• by Dahamma (304068)

      That said, if someone has the whimsical income to afford a $7000+ Kaleidescape system, they can probably afford to buy their movies legally. Once again, the movie industry doesn't have a goddamned clue.

      This is the key point that makes the whole argument absurd. Many of the Kaleidescape buyers don't even deal with ripping DVDs themselves, they give their collection and/or just tell the HT installers what they want on it (who then go buy a crapload of legal DVDs) and pay someone else to do all of the work fo

    • by Lumpy (12016)

      Dated technology? have you touched one lately? It's far more advanced than any of the crap any geek can build at home. They did a full DVD rip to try and satisfy the stupid MPAA.

      The only thing that makes it dated is they tried like hell to keep the industry happy. The DVD images still have their CSS encryption on them, Which was their stupid mistake. You cant keep organized crime happy.

      • by jedidiah (1196)

        > Dated technology? have you touched one lately? It's far more advanced than any of the crap any geek can build at home.

        No it isn't. It hasn't been for a long time.

        The only value that it has is in being a "legitimate" solution.

        Now of course I "haven't touched one lately". I don't have the 50K or so it would cost me to replace my $800 solution.

  • Move to Asia, buy non US hardware. Problem solved.
  • so, for folks that have 'popcorn hour' boxes and WD media players, asus players, etc - are we all supposed to throw these in the trash, now?

    they play remote files.

    the essence of this ruling is that playing files is illegal (if they were on a dvd and you ripped it).

    essentially, its back to dvd-jon (remember him?) and how dvd ripping is the start of the end of civ as we know it.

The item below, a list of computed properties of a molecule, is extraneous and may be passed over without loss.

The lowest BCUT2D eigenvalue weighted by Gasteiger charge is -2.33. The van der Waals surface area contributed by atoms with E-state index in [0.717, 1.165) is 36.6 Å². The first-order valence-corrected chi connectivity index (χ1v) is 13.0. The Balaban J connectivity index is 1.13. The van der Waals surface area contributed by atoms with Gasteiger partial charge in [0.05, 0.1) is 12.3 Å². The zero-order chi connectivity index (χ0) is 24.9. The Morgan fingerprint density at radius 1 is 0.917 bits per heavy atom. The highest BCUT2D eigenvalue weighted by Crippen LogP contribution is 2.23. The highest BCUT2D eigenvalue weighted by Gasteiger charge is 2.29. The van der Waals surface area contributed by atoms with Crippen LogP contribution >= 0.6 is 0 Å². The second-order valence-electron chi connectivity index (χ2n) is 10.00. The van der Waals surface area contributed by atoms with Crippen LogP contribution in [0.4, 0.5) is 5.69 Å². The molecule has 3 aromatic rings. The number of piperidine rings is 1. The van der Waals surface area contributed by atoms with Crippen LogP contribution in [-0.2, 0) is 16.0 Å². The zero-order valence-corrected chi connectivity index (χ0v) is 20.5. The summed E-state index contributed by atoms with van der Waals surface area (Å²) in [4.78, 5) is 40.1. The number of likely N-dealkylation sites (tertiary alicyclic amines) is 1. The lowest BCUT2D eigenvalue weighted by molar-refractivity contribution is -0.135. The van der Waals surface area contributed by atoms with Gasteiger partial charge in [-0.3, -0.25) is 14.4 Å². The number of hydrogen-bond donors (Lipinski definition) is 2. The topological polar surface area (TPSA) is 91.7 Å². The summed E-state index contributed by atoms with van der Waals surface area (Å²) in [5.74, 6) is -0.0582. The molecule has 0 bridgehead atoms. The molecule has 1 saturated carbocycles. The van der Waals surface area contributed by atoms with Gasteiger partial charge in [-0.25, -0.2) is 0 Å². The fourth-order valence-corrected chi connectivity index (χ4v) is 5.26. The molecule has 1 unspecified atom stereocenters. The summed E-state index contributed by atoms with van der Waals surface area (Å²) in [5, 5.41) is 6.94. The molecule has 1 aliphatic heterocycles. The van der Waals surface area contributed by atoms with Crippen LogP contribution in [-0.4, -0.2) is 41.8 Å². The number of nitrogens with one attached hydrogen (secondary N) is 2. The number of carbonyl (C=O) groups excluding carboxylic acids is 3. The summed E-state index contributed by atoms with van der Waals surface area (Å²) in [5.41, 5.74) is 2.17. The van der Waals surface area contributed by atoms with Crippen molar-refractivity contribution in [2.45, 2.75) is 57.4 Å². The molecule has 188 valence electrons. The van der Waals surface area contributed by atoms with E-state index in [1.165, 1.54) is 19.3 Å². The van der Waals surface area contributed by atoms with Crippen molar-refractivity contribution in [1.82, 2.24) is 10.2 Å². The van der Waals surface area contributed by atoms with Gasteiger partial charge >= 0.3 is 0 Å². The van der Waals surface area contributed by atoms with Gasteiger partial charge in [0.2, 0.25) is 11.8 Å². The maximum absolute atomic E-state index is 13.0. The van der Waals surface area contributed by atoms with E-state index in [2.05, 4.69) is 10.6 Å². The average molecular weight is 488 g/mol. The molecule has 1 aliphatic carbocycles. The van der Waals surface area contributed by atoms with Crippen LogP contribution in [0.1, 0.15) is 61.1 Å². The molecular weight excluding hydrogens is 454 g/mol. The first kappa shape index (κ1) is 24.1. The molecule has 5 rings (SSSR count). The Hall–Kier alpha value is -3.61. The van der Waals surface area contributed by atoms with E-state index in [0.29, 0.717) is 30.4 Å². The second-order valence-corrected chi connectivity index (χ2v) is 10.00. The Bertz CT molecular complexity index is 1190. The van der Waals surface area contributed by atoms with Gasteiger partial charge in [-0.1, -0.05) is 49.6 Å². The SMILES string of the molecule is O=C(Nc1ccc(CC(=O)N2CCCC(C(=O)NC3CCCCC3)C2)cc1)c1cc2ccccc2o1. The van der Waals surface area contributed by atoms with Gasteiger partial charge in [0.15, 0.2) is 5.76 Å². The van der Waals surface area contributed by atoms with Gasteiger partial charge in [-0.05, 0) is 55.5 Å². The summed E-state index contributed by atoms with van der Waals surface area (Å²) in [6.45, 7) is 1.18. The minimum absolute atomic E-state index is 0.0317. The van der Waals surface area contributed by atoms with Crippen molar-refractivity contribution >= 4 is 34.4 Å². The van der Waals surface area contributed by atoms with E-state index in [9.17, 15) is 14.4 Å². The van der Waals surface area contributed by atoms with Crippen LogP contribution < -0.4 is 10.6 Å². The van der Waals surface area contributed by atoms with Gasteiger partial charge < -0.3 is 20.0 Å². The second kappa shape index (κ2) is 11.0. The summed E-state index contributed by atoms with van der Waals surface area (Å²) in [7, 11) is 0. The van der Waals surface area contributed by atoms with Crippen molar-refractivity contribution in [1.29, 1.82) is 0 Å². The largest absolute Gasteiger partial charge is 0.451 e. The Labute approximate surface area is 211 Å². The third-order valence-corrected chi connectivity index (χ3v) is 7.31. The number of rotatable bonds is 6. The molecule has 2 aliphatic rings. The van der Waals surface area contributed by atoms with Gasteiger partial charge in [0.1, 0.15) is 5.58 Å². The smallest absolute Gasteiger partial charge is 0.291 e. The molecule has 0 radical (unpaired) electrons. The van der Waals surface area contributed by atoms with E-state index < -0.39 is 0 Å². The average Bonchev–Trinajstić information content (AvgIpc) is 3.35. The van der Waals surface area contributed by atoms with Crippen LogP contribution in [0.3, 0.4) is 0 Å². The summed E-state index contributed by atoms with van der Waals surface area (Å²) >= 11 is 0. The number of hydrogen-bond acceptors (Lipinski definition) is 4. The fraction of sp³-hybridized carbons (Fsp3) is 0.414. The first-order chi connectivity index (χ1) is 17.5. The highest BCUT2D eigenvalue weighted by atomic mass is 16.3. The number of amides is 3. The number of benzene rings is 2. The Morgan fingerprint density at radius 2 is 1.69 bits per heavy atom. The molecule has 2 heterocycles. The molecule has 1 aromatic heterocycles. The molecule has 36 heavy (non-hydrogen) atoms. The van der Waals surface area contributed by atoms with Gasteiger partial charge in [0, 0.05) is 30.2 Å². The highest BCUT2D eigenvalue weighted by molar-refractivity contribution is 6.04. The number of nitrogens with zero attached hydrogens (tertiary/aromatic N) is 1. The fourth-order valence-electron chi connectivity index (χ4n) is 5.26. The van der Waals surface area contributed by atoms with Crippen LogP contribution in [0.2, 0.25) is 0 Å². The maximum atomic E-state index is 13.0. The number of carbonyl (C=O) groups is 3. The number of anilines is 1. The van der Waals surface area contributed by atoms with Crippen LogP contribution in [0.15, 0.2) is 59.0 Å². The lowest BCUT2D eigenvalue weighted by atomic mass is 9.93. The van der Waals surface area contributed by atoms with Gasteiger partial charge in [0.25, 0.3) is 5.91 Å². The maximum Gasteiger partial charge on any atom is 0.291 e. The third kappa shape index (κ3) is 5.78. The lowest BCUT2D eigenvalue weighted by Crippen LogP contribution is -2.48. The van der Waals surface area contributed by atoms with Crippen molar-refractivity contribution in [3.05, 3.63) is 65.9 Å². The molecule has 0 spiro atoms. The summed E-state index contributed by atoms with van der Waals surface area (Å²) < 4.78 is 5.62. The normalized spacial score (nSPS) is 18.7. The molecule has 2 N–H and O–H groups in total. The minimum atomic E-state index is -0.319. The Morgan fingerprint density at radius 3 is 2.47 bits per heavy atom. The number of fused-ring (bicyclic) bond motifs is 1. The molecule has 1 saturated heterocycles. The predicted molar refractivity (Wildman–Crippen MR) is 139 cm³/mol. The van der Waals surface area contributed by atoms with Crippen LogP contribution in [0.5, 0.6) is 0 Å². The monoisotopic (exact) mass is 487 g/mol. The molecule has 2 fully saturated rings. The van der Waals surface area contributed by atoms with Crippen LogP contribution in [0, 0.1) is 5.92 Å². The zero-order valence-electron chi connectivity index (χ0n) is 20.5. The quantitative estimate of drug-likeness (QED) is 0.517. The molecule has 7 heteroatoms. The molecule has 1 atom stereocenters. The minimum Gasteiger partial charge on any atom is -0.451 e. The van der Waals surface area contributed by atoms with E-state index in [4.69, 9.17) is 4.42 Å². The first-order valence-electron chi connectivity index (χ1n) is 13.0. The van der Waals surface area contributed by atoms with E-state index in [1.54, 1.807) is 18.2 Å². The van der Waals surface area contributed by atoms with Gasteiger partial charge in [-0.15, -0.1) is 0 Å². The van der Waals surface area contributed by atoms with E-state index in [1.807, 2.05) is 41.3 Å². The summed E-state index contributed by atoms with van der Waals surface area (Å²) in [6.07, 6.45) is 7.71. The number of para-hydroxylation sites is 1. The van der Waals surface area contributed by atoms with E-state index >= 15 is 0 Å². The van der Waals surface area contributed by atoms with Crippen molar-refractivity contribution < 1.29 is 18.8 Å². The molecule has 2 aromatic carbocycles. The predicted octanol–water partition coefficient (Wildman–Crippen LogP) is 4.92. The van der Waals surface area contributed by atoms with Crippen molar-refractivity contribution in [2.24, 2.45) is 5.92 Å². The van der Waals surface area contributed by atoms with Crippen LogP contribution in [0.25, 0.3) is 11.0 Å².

isn't there a precedence set by the fact that popcorn hour style boxes have legally been allowed for 5+ years, now?

    then again, almost

    • Re: (Score:2, Insightful)

      by Anonymous Coward

      Every other media player out there has skirted the law by not providing the crucial component (codec or decrypting library) as part of the default product sold in the US. When you connect the product, the necessary components are downloaded from a country that has no such restrictions. Kaliedescape and one other now defunct media management company were the only companies who tried to legally build a compliant product. Unfortunately media companies in their always unwillingness to adapt, don't see their

      • by jedidiah (1196)

        No. Other media players "skirt the rules" by not providing the mechanism for ripping the media.

        They just play files.

    • so, for folks that have 'popcorn hour' boxes and WD media players, asus players, etc - are we all supposed to throw these in the trash, now?

      No, because those devices don't have DVD CCA license agreements. This court case wasn't about copyright, it was about the hoops people agree to jump through in order to play DVDs.

      If you want to build a CSS-compatible DVD player "by the book" then you have to sign an agreement that your player will be guaranteed to suck. If your player doesn't totally suck, then you're

  • Tentative (Score:2, Informative)

    by Anonymous Coward